You know what the Kenyon bubble said to me recently? “I miss my pop.” When I was a kid I loved to stand on a chair to reach the kitchen sink and “help” my dad with the dishes. Tired from a long day’s work and weighed down with family responsibilities, my dad, up to his elbows in dirty dishwater, would tell me about the amazing forces of nature that go into the creation of bubbles; he would admire their iridescence, evanescence, fragility and uniqueness, and he would tell me that once I learned to read, I could read books on physics he liked, such as Soap Bubbles and the Forces which Mould Them, and I would find fascinating insights. Bubbles, properly understood, were made for popping and play, for lifting the imagination and floating through the air, even if dishes took longer to finish. Stuck in the bubble of what could have become a claustrophobic routine, my dad harnessed childish wonder to explore the mysteries of the universe and inspire lifelong curiosity.
With mentors and friends, can we find a way to smooth the rough spots, break confinements and share the wonder and beauty of the journey, even while acknowledging the insularity of mortality in the frozen zones of a February heart? Sometimes it’s hard to escape the compulsion to be, in T. S. Eliot’s phrase, “distracted from distraction by distraction,” but joy abounds in the simplest of moments, and friends can point the way. The advice I tell myself: Schedule some time for spontaneity and wonder. Create (something simple like soup?) and share. Time-travel — Elizabethan England? Write your way out. Live the rhythms of the natural year; grab sunshine when you can and plan for spring. Take your endorphins for a walk; they will multiply. Count blessings. Escape into the local wild. Let music change the mood. As Abraham Lincoln said, “To ease another’s heartache is to forget one’s own.”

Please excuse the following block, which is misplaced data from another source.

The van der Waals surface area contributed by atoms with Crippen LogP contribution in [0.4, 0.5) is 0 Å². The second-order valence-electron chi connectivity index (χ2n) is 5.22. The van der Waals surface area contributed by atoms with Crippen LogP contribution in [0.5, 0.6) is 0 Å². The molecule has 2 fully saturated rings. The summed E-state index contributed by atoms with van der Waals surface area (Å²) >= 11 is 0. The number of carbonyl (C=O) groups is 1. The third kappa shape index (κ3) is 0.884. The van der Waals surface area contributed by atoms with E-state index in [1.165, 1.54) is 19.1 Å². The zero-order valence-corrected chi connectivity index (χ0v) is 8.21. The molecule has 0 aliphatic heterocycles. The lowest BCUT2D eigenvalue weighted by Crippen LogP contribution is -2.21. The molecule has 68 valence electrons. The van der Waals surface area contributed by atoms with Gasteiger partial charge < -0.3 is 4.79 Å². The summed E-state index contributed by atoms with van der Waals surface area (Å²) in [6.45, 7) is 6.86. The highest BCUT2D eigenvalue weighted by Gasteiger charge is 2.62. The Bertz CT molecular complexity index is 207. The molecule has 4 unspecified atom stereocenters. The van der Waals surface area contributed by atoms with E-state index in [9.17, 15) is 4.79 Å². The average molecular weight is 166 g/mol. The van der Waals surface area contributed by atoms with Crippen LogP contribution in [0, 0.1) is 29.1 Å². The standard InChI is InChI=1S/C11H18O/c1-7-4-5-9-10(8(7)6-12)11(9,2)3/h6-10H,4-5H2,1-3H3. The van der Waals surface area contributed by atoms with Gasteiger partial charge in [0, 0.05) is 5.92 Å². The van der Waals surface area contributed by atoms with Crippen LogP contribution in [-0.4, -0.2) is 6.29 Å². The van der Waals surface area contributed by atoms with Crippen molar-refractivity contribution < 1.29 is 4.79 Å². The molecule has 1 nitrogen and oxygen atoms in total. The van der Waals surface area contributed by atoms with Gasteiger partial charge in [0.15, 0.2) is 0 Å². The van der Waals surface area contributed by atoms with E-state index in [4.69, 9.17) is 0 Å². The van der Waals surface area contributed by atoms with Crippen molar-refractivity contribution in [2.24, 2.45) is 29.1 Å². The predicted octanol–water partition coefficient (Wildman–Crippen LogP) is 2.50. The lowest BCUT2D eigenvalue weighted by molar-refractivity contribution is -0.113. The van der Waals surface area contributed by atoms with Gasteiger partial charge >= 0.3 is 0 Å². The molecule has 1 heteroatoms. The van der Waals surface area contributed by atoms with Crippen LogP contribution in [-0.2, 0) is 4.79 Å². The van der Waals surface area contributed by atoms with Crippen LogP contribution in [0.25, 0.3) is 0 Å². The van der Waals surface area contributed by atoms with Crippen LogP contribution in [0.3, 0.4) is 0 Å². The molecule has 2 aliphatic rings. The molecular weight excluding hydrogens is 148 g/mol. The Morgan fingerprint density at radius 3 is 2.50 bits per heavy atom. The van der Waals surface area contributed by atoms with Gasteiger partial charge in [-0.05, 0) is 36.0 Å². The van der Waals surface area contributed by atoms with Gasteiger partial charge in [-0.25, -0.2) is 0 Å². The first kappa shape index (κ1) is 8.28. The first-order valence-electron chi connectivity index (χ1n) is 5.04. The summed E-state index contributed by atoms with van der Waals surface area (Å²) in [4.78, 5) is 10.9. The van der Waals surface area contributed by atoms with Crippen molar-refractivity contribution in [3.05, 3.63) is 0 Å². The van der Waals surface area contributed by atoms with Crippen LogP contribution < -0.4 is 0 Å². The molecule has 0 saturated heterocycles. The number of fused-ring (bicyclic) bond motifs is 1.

Adele Davidson ’75 is Charles P. McIlvaine Professor of English at Kenyon College.
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